This season, the Estadio Benito Villamarín in Sevilla is worth a visit despite Real Betis‘ inconsistent form costing them the chance to push on from their qualification for the Europa League last season. In this weeks’ La Liga game against Valencia, 42,508 spectators saw a great clash with two highly competitive and tactically strong teams. This tactical analysis will show both sides’ tactical approaches and explain how Valencia were able to defeat Real Betis away from home.
Concerning the line-ups, both coaches started as expected. Quique Setién used a 4-1-4-1 formation, which could also be interpreted as a 4-3-3 system. Since William Carvalho was missing due to an injury, Wilfried Kaptoum made his fourth La Liga appearance. Valencia coach Marcelino on the other hand used his preferred 4-4-2 system with Gonçalo Guedes and Santi Mina up-front.
Using statistics, we can easily see that Real Betis were once again the proactive side with much more possession than their opponents (66% to 34%). Throughout the season, we saw that this is part of the philosophy of Setién. Valencia on the other hand adapted to the situation and focused on counter-attacks.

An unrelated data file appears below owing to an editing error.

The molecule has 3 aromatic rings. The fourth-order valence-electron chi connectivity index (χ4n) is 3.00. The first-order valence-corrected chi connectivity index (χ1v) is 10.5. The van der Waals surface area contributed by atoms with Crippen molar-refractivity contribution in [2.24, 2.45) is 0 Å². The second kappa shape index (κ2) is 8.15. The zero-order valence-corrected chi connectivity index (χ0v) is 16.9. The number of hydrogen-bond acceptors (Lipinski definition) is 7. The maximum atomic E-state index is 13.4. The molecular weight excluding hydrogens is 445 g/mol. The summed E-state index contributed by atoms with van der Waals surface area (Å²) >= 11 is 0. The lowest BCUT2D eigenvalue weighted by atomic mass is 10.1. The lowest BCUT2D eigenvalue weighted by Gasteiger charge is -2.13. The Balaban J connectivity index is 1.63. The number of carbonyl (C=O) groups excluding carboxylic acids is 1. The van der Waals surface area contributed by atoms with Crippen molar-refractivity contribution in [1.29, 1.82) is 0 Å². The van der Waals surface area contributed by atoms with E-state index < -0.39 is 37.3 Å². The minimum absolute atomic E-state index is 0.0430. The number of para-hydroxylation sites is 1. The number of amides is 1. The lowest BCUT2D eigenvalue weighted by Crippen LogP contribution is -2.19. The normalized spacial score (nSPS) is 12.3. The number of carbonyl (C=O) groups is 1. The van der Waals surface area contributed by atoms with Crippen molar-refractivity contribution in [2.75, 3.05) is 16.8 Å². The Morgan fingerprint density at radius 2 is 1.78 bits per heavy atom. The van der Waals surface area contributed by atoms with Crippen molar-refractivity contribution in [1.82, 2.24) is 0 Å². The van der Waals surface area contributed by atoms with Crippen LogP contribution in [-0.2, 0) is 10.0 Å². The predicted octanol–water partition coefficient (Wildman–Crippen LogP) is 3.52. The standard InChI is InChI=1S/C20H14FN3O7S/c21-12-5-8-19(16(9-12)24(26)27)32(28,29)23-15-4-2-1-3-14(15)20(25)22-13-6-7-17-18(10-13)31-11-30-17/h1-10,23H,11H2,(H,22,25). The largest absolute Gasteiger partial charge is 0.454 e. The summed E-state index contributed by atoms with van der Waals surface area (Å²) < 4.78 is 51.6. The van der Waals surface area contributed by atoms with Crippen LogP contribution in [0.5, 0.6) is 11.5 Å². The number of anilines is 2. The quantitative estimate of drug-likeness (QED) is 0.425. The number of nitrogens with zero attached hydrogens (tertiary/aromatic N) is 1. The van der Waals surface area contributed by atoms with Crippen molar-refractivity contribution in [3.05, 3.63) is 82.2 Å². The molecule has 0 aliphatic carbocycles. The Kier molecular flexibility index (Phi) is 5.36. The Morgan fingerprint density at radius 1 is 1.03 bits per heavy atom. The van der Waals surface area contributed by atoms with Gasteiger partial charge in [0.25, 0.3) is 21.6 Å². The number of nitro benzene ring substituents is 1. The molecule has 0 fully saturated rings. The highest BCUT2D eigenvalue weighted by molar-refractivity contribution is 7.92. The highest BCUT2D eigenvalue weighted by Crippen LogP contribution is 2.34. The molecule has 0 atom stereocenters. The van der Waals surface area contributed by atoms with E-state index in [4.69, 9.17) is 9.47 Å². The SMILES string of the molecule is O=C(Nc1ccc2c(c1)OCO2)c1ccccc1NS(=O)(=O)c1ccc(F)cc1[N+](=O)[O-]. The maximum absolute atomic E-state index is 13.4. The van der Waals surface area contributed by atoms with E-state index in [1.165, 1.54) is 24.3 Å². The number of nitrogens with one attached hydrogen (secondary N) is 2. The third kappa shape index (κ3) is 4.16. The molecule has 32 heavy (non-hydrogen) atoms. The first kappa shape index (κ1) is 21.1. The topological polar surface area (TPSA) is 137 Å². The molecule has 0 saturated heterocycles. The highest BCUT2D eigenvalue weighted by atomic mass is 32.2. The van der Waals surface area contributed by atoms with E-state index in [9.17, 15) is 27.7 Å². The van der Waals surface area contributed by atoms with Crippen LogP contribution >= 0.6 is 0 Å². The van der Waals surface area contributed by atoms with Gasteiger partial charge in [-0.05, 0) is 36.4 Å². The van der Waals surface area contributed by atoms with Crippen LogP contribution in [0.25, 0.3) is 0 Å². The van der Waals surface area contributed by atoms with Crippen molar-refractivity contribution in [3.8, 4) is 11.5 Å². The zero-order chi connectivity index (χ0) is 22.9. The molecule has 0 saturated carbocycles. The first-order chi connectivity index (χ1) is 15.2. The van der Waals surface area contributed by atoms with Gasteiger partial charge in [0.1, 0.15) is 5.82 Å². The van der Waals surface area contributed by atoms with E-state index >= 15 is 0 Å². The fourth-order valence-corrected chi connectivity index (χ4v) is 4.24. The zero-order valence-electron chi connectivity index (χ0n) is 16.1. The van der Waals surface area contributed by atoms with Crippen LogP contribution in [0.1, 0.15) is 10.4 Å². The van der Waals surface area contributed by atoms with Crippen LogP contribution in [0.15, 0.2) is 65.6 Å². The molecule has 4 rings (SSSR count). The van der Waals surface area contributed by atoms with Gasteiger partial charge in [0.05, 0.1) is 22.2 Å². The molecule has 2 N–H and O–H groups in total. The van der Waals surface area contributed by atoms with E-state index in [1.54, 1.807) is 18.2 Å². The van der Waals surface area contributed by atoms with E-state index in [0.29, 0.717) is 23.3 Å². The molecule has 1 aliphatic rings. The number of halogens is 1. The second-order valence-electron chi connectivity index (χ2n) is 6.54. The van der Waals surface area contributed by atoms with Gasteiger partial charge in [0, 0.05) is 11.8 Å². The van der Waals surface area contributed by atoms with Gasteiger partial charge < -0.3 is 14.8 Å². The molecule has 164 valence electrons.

If we look at the passing figures, there is an interesting finding underlining this. While Real Betis played 683 short and 34 long passes, Valencia only played 315 short passes, but 53 long passes. This means that Real Betis played 20 times more short passes than long passes, while that ratio for Valencia is only 6:1. Proportionally, Valencia played a lot more long passes than Real Betis.
Betis strong in possession